For alternatives to hormone therapy, see here: http://www.nhlbi.nih.gov/health/women/pht_facts.pdf
The fact that the Mediterranean Diet has led to lower rates of heart disease, stroke and cancer has been known for decades; and the latest study highlighted over the media recently (see here) is on the back of several similar studies done over the years. I had written about one such study in an earlier blog posting in 2008 (see here).
So how many more studies do we need before the guidelines on healthy eating habits are changed by governments from the low-fat high carbohydrate that is so widely advocated? Even in those countries where a greater awareness of what constitutes healthy eating exists, the end-product may not be what the consumer paid for – olive oil is adulterated and/or filtered, garlic is taken as a pill than a freshly-crushed clove and even red wine is not aged and commercially processed so that it is lacking in polyphenols.
The Mediterranean Diet – low in saturated fat and high in fiber and monounsaturated fat – includes vegetables, whole grains, fish, legumes, fruit, and moderate red wine, if so inclined. The main cooking fat is olive oil – pure unfiltered virgin olive oil is preferable, although the quality varies quite a bit commercially.
It is interesting to note that this oil has been around since time immemorial and its benefits mentioned by most of the world’s major religions, whether its the Muslim Hadith (“Consume olive oil and anoint it upon your bodies since it is of the blessed tree”), the Catholic church (“Oil of the Sick”) or the Jewish Talmud which states that frequent consumption of olive oil is good for one’s memory.
But behind the benefits of this diet, a more stark message is revealed: that the typical ‘Western Diet’ is the antithesis, with processing, additives and chemical substitutes causing many of the lifestyle diseases it is supposed to prevent.
- Mediterranean diet proven to reduce risk of heart disease (newsfixnow.com)
With the Euro 2012 soccer finals in progress, its quite understandable when episodes of violence, real or simulated, occur on the field, or even nearby( as the riots after the Russia-Poland game showed). But when this extends into the home, then its a cause of public concern.
Research by BBC News has found there was a surge in domestic violence reports to police during the 2010 World Cup.Police in England noted that reports of domestic violence increased by some 29% during games when England played in the recent 2010 World Cup. The police expect a similar increase in domestic violence during the current Euro finals and have placed themselves on alert, apart from publicising awareness in the media and working together with related agencies like Domestic Violence UK.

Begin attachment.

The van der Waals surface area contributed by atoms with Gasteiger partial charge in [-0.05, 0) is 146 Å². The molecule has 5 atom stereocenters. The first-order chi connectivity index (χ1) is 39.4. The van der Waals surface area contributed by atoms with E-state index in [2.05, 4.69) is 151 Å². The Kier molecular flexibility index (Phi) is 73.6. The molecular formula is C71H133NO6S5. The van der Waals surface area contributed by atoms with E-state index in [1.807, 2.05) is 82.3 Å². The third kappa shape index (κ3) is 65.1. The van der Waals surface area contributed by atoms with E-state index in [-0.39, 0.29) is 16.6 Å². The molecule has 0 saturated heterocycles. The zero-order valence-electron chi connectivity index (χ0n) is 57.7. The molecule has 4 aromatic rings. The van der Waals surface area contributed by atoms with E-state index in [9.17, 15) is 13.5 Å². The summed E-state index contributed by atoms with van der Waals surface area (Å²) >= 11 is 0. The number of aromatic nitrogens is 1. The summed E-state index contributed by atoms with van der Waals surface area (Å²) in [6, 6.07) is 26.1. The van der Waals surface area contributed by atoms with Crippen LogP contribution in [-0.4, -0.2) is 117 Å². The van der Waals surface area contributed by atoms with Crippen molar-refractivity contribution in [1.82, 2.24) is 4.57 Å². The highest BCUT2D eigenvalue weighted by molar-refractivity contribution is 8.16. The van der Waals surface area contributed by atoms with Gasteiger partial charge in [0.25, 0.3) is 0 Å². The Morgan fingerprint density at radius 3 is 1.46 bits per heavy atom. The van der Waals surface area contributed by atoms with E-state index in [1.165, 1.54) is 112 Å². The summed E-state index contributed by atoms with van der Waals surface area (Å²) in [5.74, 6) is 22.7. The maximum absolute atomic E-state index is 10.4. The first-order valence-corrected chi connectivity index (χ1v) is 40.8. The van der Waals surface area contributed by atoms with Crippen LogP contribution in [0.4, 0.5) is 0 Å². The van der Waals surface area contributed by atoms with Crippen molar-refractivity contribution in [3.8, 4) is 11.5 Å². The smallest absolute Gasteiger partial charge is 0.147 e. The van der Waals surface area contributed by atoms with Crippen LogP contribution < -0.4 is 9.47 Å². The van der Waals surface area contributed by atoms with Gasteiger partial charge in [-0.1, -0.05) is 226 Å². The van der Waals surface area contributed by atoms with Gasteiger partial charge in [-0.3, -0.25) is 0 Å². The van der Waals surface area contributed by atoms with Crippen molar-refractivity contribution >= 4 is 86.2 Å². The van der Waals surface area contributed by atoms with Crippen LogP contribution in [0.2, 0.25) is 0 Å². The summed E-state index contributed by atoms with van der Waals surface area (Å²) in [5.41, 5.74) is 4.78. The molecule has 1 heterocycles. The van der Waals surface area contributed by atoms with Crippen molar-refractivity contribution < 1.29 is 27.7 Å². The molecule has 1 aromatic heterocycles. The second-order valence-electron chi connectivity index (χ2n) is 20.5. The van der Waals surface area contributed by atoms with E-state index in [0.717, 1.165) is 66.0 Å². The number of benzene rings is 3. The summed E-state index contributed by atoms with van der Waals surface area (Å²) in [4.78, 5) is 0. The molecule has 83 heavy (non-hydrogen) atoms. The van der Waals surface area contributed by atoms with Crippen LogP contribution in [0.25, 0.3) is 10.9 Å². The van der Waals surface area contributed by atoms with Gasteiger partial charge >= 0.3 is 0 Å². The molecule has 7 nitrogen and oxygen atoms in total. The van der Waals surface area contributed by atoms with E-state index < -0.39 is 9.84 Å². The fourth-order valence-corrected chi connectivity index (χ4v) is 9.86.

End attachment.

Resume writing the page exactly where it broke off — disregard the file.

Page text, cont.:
Chris Hancox, from White Ribbon UK, which campaigns against violence to women, said: “If someone’s football team loses, that’s no reason to take it out on anyone, particularly the person they’re supposed to love.” But the reality is quite the opposite: arguments about the amount of television watched, alcohol intake, jealousy due to people spending more time with friends and an increase in money spent could lead to an increase in tensions.
Many would agree that alcohol by itself does not cause domestic violence, but could be the catalyst, especially when there is disinhibition after excessive alcohol and deeper emotions begin to surface.
So what does the Football Association (FA) has to say about it? It said it could not comment on what was not a footballing matter. Is that really a fair statement?
- Football and domestic violence (bbc.co.uk)
There was a time not too long ago when doctors could cure a patient with gonorrhoea (aka the clap) with their eyes shut. But then this was the pre-HIV days when this disease stood centre-stage among sexually-transmitted diseases.
With the attention diverted to HIV and AIDS, the disease was practically unheard of in the media. What really happened was that Neisseria gonorrhoeae (aka gonococcus), the bacteria causing this disease, continued to proliferate quietly without the bells and whistles, not making the headlines because it was so easily treated with the wide array of modern antibiotics that were readily available. Up to now, that is.
The World Health Organization(WHO) warned yesterday of a spreading resistance to drugs used to treat the sexually transmitted disease gonorrhoea.
Millions of people with the condition may be at risk of running out of treatment options unless urgent action is taken, the United Nations agency said.